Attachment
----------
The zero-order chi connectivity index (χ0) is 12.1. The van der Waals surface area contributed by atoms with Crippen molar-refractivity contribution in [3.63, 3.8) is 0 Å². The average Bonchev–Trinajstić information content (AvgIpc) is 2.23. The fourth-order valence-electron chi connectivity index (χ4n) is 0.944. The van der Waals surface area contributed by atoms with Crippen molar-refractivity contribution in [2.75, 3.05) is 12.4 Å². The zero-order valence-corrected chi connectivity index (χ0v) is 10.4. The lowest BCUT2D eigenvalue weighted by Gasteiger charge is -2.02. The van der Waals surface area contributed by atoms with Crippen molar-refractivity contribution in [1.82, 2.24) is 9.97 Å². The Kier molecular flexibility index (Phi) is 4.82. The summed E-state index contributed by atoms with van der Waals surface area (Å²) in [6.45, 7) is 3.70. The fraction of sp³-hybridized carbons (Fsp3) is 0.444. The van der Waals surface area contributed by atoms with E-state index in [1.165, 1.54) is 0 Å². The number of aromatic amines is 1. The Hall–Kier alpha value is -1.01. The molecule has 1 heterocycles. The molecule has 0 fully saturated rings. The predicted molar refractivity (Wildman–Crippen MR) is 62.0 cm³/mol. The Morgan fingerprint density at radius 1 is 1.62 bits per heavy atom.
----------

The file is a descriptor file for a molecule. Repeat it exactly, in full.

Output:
The zero-order chi connectivity index (χ0) is 12.1. The van der Waals surface area contributed by atoms with Crippen molar-refractivity contribution in [3.63, 3.8) is 0 Å². The average Bonchev–Trinajstić information content (AvgIpc) is 2.23. The fourth-order valence-electron chi connectivity index (χ4n) is 0.944. The van der Waals surface area contributed by atoms with Crippen molar-refractivity contribution in [2.75, 3.05) is 12.4 Å². The zero-order valence-corrected chi connectivity index (χ0v) is 10.4. The lowest BCUT2D eigenvalue weighted by Gasteiger charge is -2.02. The van der Waals surface area contributed by atoms with Crippen molar-refractivity contribution in [1.82, 2.24) is 9.97 Å². The Kier molecular flexibility index (Phi) is 4.82. The summed E-state index contributed by atoms with van der Waals surface area (Å²) in [6.45, 7) is 3.70. The fraction of sp³-hybridized carbons (Fsp3) is 0.444. The van der Waals surface area contributed by atoms with E-state index in [1.165, 1.54) is 0 Å². The number of aromatic amines is 1. The Hall–Kier alpha value is -1.01. The molecule has 1 heterocycles. The molecule has 0 fully saturated rings. The predicted molar refractivity (Wildman–Crippen MR) is 62.0 cm³/mol. The Morgan fingerprint density at radius 1 is 1.62 bits per heavy atom.